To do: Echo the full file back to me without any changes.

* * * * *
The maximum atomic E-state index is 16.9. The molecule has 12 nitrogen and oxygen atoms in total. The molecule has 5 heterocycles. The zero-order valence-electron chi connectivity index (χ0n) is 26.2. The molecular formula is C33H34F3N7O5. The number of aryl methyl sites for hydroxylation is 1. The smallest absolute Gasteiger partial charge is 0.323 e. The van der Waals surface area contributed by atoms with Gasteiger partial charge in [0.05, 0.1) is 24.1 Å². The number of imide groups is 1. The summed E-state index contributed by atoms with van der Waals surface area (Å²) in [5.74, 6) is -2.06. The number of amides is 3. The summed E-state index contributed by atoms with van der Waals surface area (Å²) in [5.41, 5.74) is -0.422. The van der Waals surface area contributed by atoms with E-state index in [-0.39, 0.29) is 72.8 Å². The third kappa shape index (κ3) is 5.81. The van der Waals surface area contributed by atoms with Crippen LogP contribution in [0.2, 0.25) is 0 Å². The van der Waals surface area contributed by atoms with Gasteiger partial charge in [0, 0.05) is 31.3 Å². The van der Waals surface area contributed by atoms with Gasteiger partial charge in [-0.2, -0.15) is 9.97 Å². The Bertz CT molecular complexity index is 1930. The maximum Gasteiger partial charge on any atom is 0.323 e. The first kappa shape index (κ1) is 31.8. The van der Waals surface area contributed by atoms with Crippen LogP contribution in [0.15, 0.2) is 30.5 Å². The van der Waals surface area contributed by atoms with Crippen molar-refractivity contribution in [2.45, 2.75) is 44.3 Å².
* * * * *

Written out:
The maximum atomic E-state index is 16.9. The molecule has 12 nitrogen and oxygen atoms in total. The molecule has 5 heterocycles. The zero-order valence-electron chi connectivity index (χ0n) is 26.2. The molecular formula is C33H34F3N7O5. The number of aryl methyl sites for hydroxylation is 1. The smallest absolute Gasteiger partial charge is 0.323 e. The van der Waals surface area contributed by atoms with Gasteiger partial charge in [0.05, 0.1) is 24.1 Å². The number of imide groups is 1. The summed E-state index contributed by atoms with van der Waals surface area (Å²) in [5.74, 6) is -2.06. The number of amides is 3. The summed E-state index contributed by atoms with van der Waals surface area (Å²) in [5.41, 5.74) is -0.422. The van der Waals surface area contributed by atoms with E-state index in [-0.39, 0.29) is 72.8 Å². The third kappa shape index (κ3) is 5.81. The van der Waals surface area contributed by atoms with Crippen LogP contribution in [0.2, 0.25) is 0 Å². The van der Waals surface area contributed by atoms with Gasteiger partial charge in [0, 0.05) is 31.3 Å². The van der Waals surface area contributed by atoms with Gasteiger partial charge in [-0.2, -0.15) is 9.97 Å². The Bertz CT molecular complexity index is 1930. The maximum Gasteiger partial charge on any atom is 0.323 e. The first kappa shape index (κ1) is 31.8. The van der Waals surface area contributed by atoms with Crippen LogP contribution in [0.15, 0.2) is 30.5 Å². The van der Waals surface area contributed by atoms with Crippen molar-refractivity contribution in [2.45, 2.75) is 44.3 Å².